Students, Students Everywhere!

by Linda Lane

Did you know a primary goal of the Arboretum is to host, support, hire, and educate students? To that end, each quarter around fifty UC students are mentored and trained in a variety of jobs and educational programs. Most are student workers, who assist the Arboretum’s staff and curators. The remainder are enrolled in the California Naturalist Program (CNP), one of the most successful educational ventures supported by the Arboretum. These partnerships are truly reciprocal. Student workers gain invaluable experiences that enhance their educational goals, and the Arboretum benefits greatly from their dedication and hard work. CNP participants gain knowledge and skills to further their careers, and, at the end of the course, design and implement a final project that enriches the Arboretum or local communities (and the world).

Student Workers

General Interns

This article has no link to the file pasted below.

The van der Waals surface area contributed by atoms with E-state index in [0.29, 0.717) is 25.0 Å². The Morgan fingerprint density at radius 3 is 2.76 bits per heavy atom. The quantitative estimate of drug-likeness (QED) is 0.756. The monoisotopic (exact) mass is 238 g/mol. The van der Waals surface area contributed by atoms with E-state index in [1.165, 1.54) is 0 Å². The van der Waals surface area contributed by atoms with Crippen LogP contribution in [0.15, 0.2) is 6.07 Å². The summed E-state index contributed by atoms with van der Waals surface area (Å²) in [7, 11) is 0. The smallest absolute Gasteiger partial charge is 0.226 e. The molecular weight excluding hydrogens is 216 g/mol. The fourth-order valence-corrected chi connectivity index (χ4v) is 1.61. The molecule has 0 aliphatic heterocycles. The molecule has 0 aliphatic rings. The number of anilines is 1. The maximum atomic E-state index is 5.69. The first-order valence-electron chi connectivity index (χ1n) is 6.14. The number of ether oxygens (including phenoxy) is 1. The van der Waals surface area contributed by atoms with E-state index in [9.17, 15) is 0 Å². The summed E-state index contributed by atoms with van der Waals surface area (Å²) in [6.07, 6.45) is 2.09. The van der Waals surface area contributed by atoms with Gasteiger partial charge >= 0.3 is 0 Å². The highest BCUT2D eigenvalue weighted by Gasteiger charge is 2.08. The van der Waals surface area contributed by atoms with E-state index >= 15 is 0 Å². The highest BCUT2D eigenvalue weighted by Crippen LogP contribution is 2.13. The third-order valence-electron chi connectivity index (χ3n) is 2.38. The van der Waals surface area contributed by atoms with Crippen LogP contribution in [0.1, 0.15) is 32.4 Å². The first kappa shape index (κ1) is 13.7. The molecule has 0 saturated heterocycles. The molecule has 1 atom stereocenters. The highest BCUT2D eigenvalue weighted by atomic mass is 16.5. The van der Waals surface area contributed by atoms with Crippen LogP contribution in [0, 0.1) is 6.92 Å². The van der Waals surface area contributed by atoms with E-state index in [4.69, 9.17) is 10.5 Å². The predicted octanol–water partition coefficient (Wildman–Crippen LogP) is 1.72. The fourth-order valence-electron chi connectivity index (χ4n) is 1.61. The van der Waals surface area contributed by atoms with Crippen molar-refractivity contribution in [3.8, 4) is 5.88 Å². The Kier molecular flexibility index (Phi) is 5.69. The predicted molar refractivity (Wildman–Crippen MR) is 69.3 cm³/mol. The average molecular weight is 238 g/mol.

UC students, many of them enrolled in Environmental Studies (ENVS) classes, become Arboretum interns to learn about the gardens while earning course credit. For three months, (one UC quarter—though many students repeat the program), five to fifteen hours each week, these dedicated workers perform typical gardening responsibilities of watering, weeding, mowing, pruning, and general maintenance, but also assist with special tasks, such as large landscaping projects or installing Art in the Arboretum sculptures. One cohort, joined at times by Cabrillo students and community members, works directly with Brett Hall, the Arboretum’s California Native Plant Program Director, as “Interactive Ecology Interns.” IEI students participate in fieldwork and building plant collections through seed germination, propagation, and nursery work as well as learning how to care for plants, about natural communities, and how a botanical garden engages in plant conservation. Hall, a master teacher, thoroughly enjoys mentoring interns: “running the internship program and working with students is one of the greatest experiences in my professional life.” Tom Sauceda, Curator of the New Zealand Collection, mentors and trains a smaller group of interns (his “master-gardeners-to-be”) who assist him in maintaining the New Zealand garden. The interns who assist Samantha Spurlin, Plant Inventory Specialist, track individual plants across time to produce the information labels and tags used in the gardens for the public and data used for research.